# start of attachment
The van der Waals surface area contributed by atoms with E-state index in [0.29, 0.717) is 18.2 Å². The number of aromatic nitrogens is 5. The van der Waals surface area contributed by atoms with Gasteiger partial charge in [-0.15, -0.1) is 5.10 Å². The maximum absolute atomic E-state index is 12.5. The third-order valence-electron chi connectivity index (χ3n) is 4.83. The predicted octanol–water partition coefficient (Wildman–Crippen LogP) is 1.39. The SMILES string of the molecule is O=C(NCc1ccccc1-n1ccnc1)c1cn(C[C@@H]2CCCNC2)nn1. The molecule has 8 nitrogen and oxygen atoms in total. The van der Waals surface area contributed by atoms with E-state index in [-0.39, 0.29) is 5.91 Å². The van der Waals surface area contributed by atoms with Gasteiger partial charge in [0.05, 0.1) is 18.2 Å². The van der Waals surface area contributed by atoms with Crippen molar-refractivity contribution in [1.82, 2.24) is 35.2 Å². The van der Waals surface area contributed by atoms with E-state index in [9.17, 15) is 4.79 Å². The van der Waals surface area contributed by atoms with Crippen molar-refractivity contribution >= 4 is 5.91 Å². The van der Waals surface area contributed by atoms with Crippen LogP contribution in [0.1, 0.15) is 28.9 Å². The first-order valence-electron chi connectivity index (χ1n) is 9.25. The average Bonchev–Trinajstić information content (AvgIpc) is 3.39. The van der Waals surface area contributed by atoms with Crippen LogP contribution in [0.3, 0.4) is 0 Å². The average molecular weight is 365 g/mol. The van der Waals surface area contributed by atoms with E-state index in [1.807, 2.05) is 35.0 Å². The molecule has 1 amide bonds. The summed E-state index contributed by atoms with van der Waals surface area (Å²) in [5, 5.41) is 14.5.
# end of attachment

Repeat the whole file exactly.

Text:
The van der Waals surface area contributed by atoms with E-state index in [0.29, 0.717) is 18.2 Å². The number of aromatic nitrogens is 5. The van der Waals surface area contributed by atoms with Gasteiger partial charge in [-0.15, -0.1) is 5.10 Å². The maximum absolute atomic E-state index is 12.5. The third-order valence-electron chi connectivity index (χ3n) is 4.83. The predicted octanol–water partition coefficient (Wildman–Crippen LogP) is 1.39. The SMILES string of the molecule is O=C(NCc1ccccc1-n1ccnc1)c1cn(C[C@@H]2CCCNC2)nn1. The molecule has 8 nitrogen and oxygen atoms in total. The van der Waals surface area contributed by atoms with E-state index in [-0.39, 0.29) is 5.91 Å². The van der Waals surface area contributed by atoms with Gasteiger partial charge in [0.05, 0.1) is 18.2 Å². The van der Waals surface area contributed by atoms with Crippen molar-refractivity contribution in [1.82, 2.24) is 35.2 Å². The van der Waals surface area contributed by atoms with E-state index in [9.17, 15) is 4.79 Å². The van der Waals surface area contributed by atoms with Crippen molar-refractivity contribution >= 4 is 5.91 Å². The van der Waals surface area contributed by atoms with Crippen LogP contribution in [0.1, 0.15) is 28.9 Å². The first-order valence-electron chi connectivity index (χ1n) is 9.25. The average Bonchev–Trinajstić information content (AvgIpc) is 3.39. The van der Waals surface area contributed by atoms with Crippen LogP contribution in [0.3, 0.4) is 0 Å². The average molecular weight is 365 g/mol. The van der Waals surface area contributed by atoms with E-state index in [1.807, 2.05) is 35.0 Å². The molecule has 1 amide bonds. The summed E-state index contributed by atoms with van der Waals surface area (Å²) in [5, 5.41) is 14.5.